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Scary experience inspires ambulance lesson

Published: Tuesday, April 8, 2014 10:43 a.m. CST
Caption
(Provided photo)
Scouts in Cub Scout Pack 82 in Kirkland learned about ambulances and paramedics on a special trip to the Kirkland Fire Department.

KIRKLAND — Cub Scout Pack 82 visited the Kirkland Fire Department for a recent pack meeting. However, instead of learning about the big red fire trucks, the focus was on the ambulances and what emergency medical technicians and paramedics do.

“There was an incident a few months earlier where the 2-year-old brother of one of our Scouts fell down some stairs and needed emergency medical attention,” said Cubmaster Steve Sarver. “It turned out that the 2-year-old was OK, but the Cub Scout was really distraught to see his little brother in a cervical collar and really did not know what all went on inside the ambulance. It struck me that boys know what fire trucks are, but while the boys of my generation grew up watching emergency rescue shows on TV, in today’s society this is rarely the case.”

The pack contacted the fire department, which set up a tour of the ambulance and gave demonstrations of some of the equipment used in emergencies such as splints, backboards, and oxygen. The boys then had hands-on opportunities to be strapped to a backboard, wear a vacuum splint, and work with a mannekin to establish an airway. They also got to make their own personal first aid kit.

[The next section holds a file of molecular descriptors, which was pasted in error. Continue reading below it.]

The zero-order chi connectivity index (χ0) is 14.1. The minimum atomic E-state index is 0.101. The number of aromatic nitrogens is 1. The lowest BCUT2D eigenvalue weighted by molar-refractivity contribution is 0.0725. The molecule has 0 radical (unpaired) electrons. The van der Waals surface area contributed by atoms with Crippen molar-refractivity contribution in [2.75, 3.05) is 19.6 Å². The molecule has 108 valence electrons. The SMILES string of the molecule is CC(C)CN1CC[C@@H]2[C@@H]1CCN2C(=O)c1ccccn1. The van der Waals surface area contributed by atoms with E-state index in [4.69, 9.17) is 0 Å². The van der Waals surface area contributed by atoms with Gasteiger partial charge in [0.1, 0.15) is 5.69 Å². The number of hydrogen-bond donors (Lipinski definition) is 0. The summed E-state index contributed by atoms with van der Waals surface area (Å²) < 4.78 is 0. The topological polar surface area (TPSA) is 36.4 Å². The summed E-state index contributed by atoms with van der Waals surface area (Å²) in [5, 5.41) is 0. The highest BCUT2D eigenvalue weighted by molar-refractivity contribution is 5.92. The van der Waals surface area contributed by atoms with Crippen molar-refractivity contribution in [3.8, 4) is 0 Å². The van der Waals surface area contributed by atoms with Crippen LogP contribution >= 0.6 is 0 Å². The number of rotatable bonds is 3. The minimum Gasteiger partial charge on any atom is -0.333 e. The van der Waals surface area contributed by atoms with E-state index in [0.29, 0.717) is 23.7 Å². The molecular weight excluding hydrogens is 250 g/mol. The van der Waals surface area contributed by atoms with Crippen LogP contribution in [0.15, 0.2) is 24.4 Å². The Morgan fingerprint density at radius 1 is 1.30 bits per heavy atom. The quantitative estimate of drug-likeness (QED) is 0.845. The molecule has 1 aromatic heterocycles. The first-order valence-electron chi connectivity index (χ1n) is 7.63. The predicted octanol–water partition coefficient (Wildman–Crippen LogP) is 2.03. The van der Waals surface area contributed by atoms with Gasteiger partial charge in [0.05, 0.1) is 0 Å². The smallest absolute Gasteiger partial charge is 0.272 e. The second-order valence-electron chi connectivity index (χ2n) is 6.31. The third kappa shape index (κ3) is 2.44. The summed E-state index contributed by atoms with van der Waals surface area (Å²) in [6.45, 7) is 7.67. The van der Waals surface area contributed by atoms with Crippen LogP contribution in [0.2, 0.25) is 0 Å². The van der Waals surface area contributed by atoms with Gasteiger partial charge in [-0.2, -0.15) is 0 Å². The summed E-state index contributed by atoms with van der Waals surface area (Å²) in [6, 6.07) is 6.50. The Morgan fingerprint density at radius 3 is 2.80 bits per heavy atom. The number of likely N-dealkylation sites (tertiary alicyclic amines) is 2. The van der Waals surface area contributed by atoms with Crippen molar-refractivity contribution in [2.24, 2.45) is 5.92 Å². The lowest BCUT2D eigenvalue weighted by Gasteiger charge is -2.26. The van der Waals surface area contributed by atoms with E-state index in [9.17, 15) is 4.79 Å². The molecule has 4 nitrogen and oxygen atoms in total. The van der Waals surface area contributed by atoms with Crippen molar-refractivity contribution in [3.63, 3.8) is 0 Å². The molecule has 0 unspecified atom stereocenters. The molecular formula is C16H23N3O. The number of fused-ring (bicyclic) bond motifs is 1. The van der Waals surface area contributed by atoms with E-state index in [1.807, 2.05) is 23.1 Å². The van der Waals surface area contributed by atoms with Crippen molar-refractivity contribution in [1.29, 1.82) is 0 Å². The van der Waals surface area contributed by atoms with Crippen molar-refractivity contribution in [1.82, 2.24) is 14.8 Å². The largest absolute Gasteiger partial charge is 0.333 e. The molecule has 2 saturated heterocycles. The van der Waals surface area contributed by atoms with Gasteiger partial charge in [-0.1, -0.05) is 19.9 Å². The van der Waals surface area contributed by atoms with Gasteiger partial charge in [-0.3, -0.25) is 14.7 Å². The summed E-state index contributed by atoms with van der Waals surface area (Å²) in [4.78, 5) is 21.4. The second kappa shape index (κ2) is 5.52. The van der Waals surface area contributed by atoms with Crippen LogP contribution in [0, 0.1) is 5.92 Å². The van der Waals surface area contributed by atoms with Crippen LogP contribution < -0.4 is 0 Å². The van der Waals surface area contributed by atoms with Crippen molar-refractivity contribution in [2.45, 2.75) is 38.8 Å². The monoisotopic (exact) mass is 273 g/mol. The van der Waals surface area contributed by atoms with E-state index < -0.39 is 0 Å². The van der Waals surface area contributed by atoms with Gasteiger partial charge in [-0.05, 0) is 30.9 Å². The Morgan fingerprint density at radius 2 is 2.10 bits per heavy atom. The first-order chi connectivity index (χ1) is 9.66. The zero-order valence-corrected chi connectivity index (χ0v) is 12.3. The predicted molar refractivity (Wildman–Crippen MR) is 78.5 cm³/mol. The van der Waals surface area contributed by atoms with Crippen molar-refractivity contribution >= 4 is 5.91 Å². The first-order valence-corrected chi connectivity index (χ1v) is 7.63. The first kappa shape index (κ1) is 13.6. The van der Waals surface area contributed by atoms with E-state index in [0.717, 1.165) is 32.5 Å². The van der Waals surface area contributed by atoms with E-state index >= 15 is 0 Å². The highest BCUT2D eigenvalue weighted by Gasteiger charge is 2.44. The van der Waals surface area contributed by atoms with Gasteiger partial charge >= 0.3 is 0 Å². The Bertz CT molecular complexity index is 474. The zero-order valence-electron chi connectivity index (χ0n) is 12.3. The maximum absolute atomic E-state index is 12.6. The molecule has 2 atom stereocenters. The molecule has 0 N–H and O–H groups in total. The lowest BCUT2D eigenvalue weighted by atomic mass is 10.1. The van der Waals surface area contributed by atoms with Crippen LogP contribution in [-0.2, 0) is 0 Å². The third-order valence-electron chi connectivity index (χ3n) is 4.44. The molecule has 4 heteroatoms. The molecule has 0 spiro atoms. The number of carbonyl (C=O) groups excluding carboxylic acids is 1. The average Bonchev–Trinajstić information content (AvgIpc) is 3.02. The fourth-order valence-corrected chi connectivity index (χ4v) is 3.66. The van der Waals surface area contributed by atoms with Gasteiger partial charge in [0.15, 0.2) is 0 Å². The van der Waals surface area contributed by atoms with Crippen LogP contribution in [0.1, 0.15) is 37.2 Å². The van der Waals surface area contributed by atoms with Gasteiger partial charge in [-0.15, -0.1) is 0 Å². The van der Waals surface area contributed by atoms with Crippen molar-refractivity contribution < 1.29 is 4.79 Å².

“There were a lot of questions such as what is an EMT, what is a paramedic, and so on,” Sarver said. “In most cases this was the first time the boys were exposed to first aid situations. We wanted to give them the message that they can make a difference. No matter what a person’s age, size, etc., the action they take may save a person’s life.”

But the most effective part of the evening was totally unplanned. By coincidence, an ambulance call came in, and the boys got to witness firsthand how fast paramedics got their equipment together and headed out with lights and sirens.

“The Kirkland Fire Department was extremely helpful in helping us put together the event,” Sarver said. “Everybody learned something.”

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